Boones Ferry Road project hits key design milestone
City of Lake Oswego will now begin acquiring right-of-way from more than 50 properties; construction could begin in 2018
Plans to remodel and expand a large section of Boones Ferry Road through Lake Grove reached an important milestone last week: City officials announced that the design phase of the project is now about 60-percent complete.
Actual construction on the estimated $26.9 million project isnt expected to begin until 2018, but the design milestone signals that the City Council can begin laying the legal groundwork by passing a resolution to authorize the undergrounding of utilities and the use of eminent domain.
The project will widen and revamp Boones Ferry Road between Madrona Street and the Oakridge Road-Reese Road intersection, supplementing the existing four lanes with a central median and turning lanes, bike lanes, improved landscaping and drainage, bus shelters and public plaza areas connected to the sidewalks. It will also add two new signalized intersections and pedestrian crossings.
However, the City will need to create space for these additions by acquiring property along the edge of the road in order to expand the right-of-way. According to Redevelopment Director Brandt Williams, more than 50 properties will be affected; most of the needed space is currently covered by the edges of parking lots or landscaping between the lots and sidewalks along the road.
There are over 50 properties that were going to be acquiring right-of-way and easements from, so this is a significant undertaking, Williams told the City Council last week. So that will most likely be the piece of this project that determines when we can move forward with construction.
Negotiations to acquire the properties have not yet begun. According to City Attorney David Powell, state law requires the City Council to authorize the potential use of eminent domain for specific properties before beginning negotiations. A portion of the projects funding comes from ODOT, which also imposes that same requirement.
In most instances, these are successfully negotiated, Powell told the council. This is not a signal that you necessarily are going to condemn property that we cant negotiate, but you do need to have this in your pocket as a tool in the event that you cant.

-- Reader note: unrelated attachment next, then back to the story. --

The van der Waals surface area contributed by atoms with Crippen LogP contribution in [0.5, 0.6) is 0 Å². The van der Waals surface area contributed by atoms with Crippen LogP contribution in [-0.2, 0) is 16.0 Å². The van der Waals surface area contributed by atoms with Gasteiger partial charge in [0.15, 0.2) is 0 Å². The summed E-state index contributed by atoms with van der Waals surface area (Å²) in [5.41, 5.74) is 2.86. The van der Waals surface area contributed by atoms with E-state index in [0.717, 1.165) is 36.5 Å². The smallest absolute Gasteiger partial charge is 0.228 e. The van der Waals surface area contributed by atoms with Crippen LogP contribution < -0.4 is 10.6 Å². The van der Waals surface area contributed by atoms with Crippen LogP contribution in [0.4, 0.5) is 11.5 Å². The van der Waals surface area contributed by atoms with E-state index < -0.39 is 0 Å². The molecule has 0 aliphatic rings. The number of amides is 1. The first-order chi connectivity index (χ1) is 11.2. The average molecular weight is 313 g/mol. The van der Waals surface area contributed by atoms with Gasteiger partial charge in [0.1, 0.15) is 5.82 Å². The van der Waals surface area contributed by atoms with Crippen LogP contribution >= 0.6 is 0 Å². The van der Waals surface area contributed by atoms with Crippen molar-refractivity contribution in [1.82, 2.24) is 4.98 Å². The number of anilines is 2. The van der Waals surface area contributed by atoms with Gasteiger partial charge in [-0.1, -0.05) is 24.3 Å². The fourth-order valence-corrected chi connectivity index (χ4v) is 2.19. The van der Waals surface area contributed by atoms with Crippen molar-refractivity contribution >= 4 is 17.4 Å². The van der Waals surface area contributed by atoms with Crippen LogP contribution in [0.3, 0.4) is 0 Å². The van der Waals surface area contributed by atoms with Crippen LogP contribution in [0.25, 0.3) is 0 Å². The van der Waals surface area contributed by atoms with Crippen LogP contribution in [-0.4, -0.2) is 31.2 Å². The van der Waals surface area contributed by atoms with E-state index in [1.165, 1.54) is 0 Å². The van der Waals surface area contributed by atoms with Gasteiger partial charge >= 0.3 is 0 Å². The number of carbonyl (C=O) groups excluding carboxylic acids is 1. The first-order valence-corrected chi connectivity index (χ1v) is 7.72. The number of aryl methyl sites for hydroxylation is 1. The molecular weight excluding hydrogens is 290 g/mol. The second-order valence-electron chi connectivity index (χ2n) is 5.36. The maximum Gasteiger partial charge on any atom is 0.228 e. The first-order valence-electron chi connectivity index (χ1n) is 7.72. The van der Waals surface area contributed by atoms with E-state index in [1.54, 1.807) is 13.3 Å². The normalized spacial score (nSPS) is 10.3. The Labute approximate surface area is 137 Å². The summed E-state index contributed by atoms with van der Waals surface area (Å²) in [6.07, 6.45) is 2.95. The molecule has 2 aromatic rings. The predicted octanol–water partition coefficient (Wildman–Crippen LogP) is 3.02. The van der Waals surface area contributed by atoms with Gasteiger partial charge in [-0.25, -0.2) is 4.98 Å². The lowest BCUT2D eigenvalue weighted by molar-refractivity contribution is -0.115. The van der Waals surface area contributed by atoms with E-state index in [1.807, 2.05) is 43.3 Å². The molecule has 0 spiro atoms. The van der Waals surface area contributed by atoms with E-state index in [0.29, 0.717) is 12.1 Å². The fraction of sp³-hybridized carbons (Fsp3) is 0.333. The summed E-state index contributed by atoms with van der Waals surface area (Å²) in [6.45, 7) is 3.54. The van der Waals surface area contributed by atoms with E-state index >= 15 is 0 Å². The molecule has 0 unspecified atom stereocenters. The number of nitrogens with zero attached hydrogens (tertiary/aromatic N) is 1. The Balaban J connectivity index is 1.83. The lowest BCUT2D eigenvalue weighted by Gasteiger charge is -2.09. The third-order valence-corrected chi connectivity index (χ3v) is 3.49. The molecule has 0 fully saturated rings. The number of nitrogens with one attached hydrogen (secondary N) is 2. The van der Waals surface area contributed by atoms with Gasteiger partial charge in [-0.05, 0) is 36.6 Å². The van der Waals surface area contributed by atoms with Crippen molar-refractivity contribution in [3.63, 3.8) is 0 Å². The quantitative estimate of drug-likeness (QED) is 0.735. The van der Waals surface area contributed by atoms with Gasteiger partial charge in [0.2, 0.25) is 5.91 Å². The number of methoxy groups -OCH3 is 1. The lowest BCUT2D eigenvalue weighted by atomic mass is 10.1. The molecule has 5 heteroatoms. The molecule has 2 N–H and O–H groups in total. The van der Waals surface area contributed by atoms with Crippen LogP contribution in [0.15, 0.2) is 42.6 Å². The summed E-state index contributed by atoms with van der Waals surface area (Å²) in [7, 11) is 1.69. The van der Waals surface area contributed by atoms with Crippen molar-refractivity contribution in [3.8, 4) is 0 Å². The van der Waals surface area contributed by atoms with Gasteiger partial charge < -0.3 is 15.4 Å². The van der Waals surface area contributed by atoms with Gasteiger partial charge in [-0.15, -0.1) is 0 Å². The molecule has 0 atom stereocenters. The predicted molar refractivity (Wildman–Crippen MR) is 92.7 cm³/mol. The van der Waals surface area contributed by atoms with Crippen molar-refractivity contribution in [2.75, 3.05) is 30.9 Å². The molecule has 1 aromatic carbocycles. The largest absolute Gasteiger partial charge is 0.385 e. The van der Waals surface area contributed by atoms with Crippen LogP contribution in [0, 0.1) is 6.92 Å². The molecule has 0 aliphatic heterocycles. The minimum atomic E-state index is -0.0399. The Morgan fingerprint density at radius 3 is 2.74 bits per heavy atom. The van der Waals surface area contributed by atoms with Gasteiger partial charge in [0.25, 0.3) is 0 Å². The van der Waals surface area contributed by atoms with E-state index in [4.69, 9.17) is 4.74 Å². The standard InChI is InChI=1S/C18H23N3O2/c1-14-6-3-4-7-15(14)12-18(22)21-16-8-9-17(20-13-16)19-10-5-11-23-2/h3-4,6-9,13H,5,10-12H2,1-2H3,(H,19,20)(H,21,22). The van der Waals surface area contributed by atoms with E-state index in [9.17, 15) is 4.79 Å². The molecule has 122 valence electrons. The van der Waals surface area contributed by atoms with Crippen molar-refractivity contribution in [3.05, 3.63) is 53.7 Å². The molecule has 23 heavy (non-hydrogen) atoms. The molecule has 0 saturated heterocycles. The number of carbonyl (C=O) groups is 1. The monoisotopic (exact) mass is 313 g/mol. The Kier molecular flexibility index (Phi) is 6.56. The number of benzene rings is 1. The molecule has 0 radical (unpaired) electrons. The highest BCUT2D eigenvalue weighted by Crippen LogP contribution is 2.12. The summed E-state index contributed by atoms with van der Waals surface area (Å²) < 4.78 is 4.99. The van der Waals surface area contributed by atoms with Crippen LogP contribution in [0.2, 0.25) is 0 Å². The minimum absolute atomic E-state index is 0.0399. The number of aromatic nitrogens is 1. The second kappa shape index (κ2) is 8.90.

Williams said the City has spent a lot of time narrowing the scope and physical design of the project in order to shrink the affected property list as much as possible. The 60-percent design milestone, he said, signifies that the list has been finalized to the point that the City can now begin negotiations.
We feel very comfortable now, he said, that weve come up with legal descriptions that are accurate and reflect what we actually need from these properties.
The council passed a resolution last week authorizing the use of eminent domain for the first 15 properties on the list. Williams said staff hope to have a resolution for the all of the remaining properties ready in November, although he said a third resolution may be needed to finish the list.
Stacy Bloom, the projects lead engineer, also briefed the council on a resolution to move utilities along the route underground during the project. Lake Oswegos government has made a consistent effort to move utility lines underground whenever possible in recent years, and the existing utility poles along Boones Ferry Road stand in the way of the wider street.
All of the overhead utilities within our reconstruction section are in conflict with our street improvements because of our widening efforts, Bloom told the council. So of course now would be the time to underground these utilities.
In response to a question from Mayor Kent Studebaker, Bloom clarified that while businesses along the corridor would have to pay out of pocket in order to move their utility connections underground, they will not be required to do so; if a business owner wants to keep their existing aerial connection in order to avoid rewiring their building, the City will install a utility pole on the property to bridge the two systems.
The eminent domain and undergrounding resolutions both passed by a vote of 6-0. Councilor Joe Buck recused himself from both votes because his family owns two of the properties that will be impacted by the project.
Williams cautioned that while the 60-percent design point is a very significant milestone, the project still has a long way to go. The final design is expected to be ready in mid- to late 2017, and the project is targeted to begin construction in the first part of 2018, assuming all of the necessary property is acquired.
Construction is tentatively scheduled to wrap up at some point in 2019.